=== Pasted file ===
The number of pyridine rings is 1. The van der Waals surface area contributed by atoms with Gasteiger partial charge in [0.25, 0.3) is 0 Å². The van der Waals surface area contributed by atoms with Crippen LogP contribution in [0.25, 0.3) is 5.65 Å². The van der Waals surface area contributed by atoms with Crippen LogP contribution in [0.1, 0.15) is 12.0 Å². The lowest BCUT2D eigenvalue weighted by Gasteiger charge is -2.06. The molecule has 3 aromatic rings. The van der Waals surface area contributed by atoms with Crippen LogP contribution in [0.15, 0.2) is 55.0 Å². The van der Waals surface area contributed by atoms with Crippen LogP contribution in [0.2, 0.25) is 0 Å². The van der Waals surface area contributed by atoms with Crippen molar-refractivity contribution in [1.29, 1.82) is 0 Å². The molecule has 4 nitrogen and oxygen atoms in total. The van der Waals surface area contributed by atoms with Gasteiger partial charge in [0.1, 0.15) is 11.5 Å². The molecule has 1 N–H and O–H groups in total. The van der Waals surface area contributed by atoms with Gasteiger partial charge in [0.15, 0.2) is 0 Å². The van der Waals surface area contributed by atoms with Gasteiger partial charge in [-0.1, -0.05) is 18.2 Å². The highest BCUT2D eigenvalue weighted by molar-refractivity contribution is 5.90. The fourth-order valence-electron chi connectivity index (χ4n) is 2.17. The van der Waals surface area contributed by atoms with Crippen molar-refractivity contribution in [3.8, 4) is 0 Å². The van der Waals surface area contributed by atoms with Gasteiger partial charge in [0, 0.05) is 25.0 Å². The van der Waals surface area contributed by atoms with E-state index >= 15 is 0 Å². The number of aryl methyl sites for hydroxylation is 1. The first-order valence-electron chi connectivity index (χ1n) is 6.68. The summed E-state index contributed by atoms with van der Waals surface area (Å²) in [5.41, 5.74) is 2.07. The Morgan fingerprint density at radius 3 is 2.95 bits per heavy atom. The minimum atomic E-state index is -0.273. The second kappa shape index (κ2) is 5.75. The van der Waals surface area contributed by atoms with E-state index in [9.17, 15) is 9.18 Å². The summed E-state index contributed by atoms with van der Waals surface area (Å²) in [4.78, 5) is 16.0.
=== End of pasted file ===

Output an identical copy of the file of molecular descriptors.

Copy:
The number of pyridine rings is 1. The van der Waals surface area contributed by atoms with Gasteiger partial charge in [0.25, 0.3) is 0 Å². The van der Waals surface area contributed by atoms with Crippen LogP contribution in [0.25, 0.3) is 5.65 Å². The van der Waals surface area contributed by atoms with Crippen LogP contribution in [0.1, 0.15) is 12.0 Å². The lowest BCUT2D eigenvalue weighted by Gasteiger charge is -2.06. The molecule has 3 aromatic rings. The van der Waals surface area contributed by atoms with Crippen LogP contribution in [0.15, 0.2) is 55.0 Å². The van der Waals surface area contributed by atoms with Crippen LogP contribution in [0.2, 0.25) is 0 Å². The van der Waals surface area contributed by atoms with Crippen molar-refractivity contribution in [1.29, 1.82) is 0 Å². The molecule has 4 nitrogen and oxygen atoms in total. The van der Waals surface area contributed by atoms with Gasteiger partial charge in [0.1, 0.15) is 11.5 Å². The molecule has 1 N–H and O–H groups in total. The van der Waals surface area contributed by atoms with Gasteiger partial charge in [0.15, 0.2) is 0 Å². The van der Waals surface area contributed by atoms with Gasteiger partial charge in [-0.1, -0.05) is 18.2 Å². The highest BCUT2D eigenvalue weighted by molar-refractivity contribution is 5.90. The fourth-order valence-electron chi connectivity index (χ4n) is 2.17. The van der Waals surface area contributed by atoms with Crippen molar-refractivity contribution in [3.8, 4) is 0 Å². The van der Waals surface area contributed by atoms with Gasteiger partial charge in [0, 0.05) is 25.0 Å². The van der Waals surface area contributed by atoms with E-state index >= 15 is 0 Å². The number of aryl methyl sites for hydroxylation is 1. The first-order valence-electron chi connectivity index (χ1n) is 6.68. The summed E-state index contributed by atoms with van der Waals surface area (Å²) in [5.41, 5.74) is 2.07. The Morgan fingerprint density at radius 3 is 2.95 bits per heavy atom. The minimum atomic E-state index is -0.273. The second kappa shape index (κ2) is 5.75. The van der Waals surface area contributed by atoms with E-state index in [9.17, 15) is 9.18 Å². The summed E-state index contributed by atoms with van der Waals surface area (Å²) in [4.78, 5) is 16.0.